Assessing Diversity Levels in Selected Wine Regions of South Moravia (Czech Republic)
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Department of Vegetable Growing and Floriculture, Faculty of Horticulture, Mendel University in Brno, Valtická, Lednice, Czech Republic
Department of Plant Biology, Faculty of AgriSciences, Mendel University in Brno, Brno, Czech Republic
Submission date: 2018-11-09
Final revision date: 2019-03-05
Acceptance date: 2019-03-26
Online publication date: 2019-10-24
Publication date: 2020-01-16
Corresponding author
Lucia Ragasová   

Mendel University in Brno, Czech Republic
Pol. J. Environ. Stud. 2020;29(2):1315-1321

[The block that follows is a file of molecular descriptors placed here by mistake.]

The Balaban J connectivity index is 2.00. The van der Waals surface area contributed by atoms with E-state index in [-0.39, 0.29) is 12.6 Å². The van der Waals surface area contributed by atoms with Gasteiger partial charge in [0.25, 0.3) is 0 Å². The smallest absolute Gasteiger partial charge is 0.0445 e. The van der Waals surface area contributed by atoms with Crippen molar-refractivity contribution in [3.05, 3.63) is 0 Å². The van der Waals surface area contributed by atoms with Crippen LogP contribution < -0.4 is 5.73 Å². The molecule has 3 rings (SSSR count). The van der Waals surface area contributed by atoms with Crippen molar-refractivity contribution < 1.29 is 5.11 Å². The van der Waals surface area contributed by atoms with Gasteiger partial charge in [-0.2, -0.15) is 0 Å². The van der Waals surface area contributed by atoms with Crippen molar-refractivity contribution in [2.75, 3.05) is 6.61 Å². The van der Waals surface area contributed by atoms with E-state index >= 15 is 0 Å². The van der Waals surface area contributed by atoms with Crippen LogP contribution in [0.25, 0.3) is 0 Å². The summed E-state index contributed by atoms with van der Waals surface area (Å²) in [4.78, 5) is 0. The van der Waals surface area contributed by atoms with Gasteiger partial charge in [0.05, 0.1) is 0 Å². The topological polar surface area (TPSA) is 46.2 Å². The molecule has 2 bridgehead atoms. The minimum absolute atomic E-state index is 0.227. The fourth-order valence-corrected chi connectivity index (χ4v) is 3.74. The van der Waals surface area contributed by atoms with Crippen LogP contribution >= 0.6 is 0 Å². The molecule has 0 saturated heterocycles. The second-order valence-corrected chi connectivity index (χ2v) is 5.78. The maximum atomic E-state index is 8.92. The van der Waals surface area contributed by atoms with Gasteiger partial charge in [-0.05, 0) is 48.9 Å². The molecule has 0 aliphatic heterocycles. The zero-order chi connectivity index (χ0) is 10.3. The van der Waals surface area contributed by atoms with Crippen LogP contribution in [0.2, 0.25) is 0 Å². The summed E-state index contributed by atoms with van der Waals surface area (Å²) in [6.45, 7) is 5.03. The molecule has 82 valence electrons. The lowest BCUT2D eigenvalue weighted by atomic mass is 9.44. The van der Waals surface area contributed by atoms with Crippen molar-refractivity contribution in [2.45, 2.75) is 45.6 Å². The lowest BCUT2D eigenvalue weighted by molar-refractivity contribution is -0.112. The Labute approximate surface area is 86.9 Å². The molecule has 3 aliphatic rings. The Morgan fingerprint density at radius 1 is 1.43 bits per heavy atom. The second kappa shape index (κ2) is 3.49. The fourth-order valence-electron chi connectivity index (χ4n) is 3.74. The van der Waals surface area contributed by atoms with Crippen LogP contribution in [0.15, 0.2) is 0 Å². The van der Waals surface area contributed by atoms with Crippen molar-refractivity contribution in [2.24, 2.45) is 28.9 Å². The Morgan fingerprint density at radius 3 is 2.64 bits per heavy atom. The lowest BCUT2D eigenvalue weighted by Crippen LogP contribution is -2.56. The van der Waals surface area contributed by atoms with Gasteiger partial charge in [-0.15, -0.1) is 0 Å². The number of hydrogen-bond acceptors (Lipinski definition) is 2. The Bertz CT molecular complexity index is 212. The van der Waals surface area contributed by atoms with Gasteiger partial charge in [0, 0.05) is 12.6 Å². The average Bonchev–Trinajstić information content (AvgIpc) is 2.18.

Agriculture, including the viticulture practices of the 1950s-1980s, has led to a great decrease in diversity and simplification of the landscape. Such an environment does not support biodiversity, thus does not provide an ecosystem service, and is very vulnerable to changes and pest attacks. This agricultural production needs high inputs and so cannot be considered to be sustainable. The aim of our work was to assess the diversity of the vineyard sites of South Moravia according to proportions of noncrop vegetation, cropland and bare soil vineyards. The relationship between land-use and locality was analysed with Canoco 5 software for ordination analysis. Areas with bare soil vineyards, cropland and intensive orchards can be regarded as areas that decrease the diversity of the landscape, while elements such as non-crop vegetation and extensive old orchards support and increase landscape diversity. This landscape with high diversity provides an environment for a number of plant and animal species, which leads to the preservation and support of the biodiversity of the whole ecosystem. The highest landscape diversity was assessed in the Mikulov region, with 12% non-crop vegetation and the Strážnice region (8%), while the worst situation is in Valtice region, where 53% and in Znojmo 43% of the total are designed for grapevine production (vineyard sites) and used as cropland.
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